Being a new mother comes with so many fears and anxieties about a million different things. The most tragic worry is the most common, though: How will I lose the baby weight? When will I get back to looking like I did before I got pregnant? I am absolutely guilty of those worries myself, although I obviously wish that I had been about to totally bypass any concern about the aesthetic appearance of my body after giving birth. I mean, I had a new baby — I had other stuff to worry about. Like, you know, the entire wellbeing and future happiness of a human life, no big deal. But sure, let me sit here and agonize over the relative looseness of my belly skin. Great plan, self.

Not that I judge myself too harshly for caring what I looked like. With the barrage of messages and expectations and pressure put on women to look a certain way at any point in their lives, it's hardly possible for me or anyone else to skate by unaffected. But after all the undue stress over my appearance, there's so much I wish I could say to other new moms going through the same litany of self-doubting (or even self-loathing) thoughts.

If there’s one thing I could convey to all the pregnant or new mothers out there, it’s that your body may never be the same, so you need to stop looking for a way to make that happen. Why? Because it's not really possible. Things are always going to feel different, in one way or another: The women I know who got back down to the same weight now complain that their clothes fit differently The women who got back down to their old size aren’t the same weight. Our bodies get stretched and our organs and bones get shifted around. The reality is that it virtually impossible to go back to “the old you.”

And you know what? That’s .

It really, really is. Want to know why? Because our bodies change anyway, over time. Whether you get pregnant or not, whether you breastfeed or not. To expect it all to remain the same is unrealistic and unfair to your self-esteem. Our celebrity-obsessed culture has created a market for companies that prey on low self-worth, and the post-pregnancy woman is a fantastic share of that market, because there are so many of us. And none of us look the same anymore, and the more we’re taught that we should look the same, the less good we feel about ourselves, and the more we want to consume products and services that are selling us the improvements we are craving.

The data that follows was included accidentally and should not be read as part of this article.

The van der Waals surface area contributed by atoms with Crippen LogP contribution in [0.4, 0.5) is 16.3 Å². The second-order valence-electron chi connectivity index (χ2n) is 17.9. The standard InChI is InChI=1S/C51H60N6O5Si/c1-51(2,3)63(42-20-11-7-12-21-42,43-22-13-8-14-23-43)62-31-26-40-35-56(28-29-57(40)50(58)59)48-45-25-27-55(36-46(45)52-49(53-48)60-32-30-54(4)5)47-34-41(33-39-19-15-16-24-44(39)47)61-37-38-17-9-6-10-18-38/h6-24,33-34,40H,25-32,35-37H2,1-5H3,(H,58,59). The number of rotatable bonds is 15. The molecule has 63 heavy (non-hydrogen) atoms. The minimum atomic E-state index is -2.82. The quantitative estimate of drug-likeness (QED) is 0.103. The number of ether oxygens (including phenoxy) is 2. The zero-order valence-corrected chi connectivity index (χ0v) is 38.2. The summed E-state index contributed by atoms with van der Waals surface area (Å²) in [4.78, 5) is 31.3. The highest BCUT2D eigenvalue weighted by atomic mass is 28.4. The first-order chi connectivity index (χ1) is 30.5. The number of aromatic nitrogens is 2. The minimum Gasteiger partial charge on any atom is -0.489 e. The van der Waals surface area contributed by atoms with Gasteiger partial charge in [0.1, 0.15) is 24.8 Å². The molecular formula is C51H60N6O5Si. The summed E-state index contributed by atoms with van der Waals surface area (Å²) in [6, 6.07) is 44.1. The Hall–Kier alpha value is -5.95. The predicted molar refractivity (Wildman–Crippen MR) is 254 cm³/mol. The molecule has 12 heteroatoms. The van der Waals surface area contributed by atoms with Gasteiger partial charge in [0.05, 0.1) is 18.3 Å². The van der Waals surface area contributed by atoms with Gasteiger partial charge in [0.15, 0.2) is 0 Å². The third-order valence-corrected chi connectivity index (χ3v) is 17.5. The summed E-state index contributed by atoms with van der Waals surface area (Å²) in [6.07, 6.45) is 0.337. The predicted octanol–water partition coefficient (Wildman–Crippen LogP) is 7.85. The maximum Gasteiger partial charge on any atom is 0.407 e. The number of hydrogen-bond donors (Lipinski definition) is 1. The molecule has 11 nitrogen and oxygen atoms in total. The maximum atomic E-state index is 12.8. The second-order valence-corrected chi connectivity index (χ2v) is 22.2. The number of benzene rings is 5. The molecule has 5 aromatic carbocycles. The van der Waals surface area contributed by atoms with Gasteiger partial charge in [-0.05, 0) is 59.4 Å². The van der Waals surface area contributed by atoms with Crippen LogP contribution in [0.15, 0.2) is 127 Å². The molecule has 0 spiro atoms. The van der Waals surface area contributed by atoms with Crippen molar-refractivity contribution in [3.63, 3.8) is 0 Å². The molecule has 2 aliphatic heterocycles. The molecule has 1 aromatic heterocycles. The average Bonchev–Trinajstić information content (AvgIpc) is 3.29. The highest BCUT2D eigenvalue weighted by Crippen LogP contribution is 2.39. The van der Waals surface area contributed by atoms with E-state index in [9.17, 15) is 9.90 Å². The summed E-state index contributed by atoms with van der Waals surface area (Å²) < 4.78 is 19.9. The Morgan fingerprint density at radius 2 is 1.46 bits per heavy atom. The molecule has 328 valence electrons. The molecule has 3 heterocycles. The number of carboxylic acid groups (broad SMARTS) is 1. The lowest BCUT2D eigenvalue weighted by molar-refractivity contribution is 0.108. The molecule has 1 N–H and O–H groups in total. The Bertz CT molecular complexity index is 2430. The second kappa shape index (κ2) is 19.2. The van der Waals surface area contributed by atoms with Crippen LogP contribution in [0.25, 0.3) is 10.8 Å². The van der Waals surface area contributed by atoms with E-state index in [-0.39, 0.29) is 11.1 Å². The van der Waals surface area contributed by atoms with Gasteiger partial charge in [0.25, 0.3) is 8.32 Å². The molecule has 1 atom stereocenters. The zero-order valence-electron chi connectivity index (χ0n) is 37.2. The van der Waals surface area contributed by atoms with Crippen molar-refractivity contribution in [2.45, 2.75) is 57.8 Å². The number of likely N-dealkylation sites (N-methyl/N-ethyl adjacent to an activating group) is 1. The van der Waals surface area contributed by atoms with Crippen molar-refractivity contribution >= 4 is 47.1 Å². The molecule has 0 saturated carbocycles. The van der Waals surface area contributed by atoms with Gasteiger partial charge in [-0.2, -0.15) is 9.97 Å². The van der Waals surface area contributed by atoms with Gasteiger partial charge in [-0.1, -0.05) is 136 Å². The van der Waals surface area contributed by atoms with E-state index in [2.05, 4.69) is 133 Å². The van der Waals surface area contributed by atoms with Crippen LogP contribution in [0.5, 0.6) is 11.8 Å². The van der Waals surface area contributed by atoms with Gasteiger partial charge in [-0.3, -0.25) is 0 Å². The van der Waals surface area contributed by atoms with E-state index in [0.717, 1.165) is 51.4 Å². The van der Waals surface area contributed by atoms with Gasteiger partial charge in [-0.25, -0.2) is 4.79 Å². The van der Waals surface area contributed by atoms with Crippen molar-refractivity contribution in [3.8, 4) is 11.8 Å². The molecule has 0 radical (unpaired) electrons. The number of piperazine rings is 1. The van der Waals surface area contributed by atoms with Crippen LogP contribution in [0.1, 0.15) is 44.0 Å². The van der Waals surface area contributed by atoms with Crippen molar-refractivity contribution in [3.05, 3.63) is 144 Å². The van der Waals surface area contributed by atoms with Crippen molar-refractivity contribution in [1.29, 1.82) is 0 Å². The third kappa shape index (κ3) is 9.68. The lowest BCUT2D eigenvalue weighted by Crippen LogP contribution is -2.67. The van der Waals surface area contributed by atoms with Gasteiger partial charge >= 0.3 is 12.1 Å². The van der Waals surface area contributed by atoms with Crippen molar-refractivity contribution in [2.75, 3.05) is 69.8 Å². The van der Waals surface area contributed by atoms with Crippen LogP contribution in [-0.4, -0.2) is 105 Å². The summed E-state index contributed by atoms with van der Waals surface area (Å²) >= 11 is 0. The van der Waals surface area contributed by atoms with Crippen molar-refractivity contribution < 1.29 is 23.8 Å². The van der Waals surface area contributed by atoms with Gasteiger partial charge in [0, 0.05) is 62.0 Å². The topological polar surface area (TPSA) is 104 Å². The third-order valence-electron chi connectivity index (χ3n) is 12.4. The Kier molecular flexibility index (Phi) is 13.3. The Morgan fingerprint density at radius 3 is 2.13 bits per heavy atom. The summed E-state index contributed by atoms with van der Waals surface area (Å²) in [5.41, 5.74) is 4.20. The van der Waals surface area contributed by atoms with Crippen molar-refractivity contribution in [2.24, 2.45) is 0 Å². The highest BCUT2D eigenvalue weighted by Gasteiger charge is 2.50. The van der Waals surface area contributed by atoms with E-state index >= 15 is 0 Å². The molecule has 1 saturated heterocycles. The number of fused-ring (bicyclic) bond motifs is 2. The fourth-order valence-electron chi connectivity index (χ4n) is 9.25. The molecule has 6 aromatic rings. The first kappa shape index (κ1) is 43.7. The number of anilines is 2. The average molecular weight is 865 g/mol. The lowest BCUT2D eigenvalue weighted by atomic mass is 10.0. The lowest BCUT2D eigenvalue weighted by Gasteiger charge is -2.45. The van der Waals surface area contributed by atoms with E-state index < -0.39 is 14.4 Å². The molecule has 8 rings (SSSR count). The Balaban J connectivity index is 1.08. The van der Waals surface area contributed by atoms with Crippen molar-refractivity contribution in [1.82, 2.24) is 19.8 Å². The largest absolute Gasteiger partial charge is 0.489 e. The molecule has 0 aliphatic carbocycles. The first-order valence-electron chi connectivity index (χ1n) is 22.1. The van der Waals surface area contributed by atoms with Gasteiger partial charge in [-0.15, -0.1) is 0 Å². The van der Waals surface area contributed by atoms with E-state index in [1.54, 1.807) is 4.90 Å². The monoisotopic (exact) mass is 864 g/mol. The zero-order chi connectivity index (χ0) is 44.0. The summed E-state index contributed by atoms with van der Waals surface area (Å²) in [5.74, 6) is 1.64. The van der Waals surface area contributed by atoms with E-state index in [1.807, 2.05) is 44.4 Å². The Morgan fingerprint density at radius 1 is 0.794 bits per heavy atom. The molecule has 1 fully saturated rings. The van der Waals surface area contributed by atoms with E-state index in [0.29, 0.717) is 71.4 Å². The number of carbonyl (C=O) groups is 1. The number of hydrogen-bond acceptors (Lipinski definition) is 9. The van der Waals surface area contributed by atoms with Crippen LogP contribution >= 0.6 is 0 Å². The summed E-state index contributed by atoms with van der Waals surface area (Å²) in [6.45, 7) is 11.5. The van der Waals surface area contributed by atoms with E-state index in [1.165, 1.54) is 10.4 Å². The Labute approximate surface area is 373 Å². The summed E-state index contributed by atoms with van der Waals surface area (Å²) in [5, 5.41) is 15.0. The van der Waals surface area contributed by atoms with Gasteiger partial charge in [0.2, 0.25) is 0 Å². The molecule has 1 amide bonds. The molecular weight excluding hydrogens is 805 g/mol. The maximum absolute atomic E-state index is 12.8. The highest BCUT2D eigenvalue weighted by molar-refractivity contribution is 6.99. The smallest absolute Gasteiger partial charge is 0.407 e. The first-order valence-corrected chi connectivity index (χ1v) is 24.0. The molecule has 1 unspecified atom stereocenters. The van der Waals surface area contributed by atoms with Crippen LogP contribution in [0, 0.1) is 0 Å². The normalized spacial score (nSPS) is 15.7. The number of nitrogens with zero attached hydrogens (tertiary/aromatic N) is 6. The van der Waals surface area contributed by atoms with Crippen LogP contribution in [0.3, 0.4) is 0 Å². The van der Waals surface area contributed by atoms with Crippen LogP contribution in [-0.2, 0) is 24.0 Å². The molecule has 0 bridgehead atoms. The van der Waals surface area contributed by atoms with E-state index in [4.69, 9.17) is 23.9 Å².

So inspiring, right?

After my first pregnancy, I worked my butt off to get back down to the size I was when my husband and I got married. I actually fit back into my wedding gown! I was so proud of myself, but I was also so hard on myself. And I noticed that things didn’t look exactly like they had before I had children. I wasn’t unhappy about it, I was just...surprised. I was working out, I was eating amazingly well, and I had a little paunch that just. wouldn’t. disappear. I found myself hating my body for not doing exactly what I wanted it to do, even as it occurred to me that it was maybe a little weird and illogical that I ever expected it to.
I admit, I do this pretty regularly.

And just as I got "back into shape," I got pregnant all over again. And now, almost a year and a half postpartum? I am the heaviest I’ve ever been, except for the times when I was carrying an extra human being inside of me. And like, whatever. Bodies change. They just do. If it isn't a baby who makes it happen, it'll be gravity. I’m several years older now and my body just isn’t going to look and feel and act exactly the same. I spent months beating myself up for not being as slim as last time, and for what? What the hell is the point?

I’m not saying we should be letting our health and stop caring about our bodies altogether, because that’s not the answer. It's never a waste of energy to keep your body feeling as healthy and strong as possible. I just think we need to forgive ourselves for being less than someone else's idea of perfect, and for having an occasional plate of nachos for dinner, instead of soup and salad. Trust me when I say that the stress you’ll be putting yourself under when expectations and reality don’t line up, is not worth it.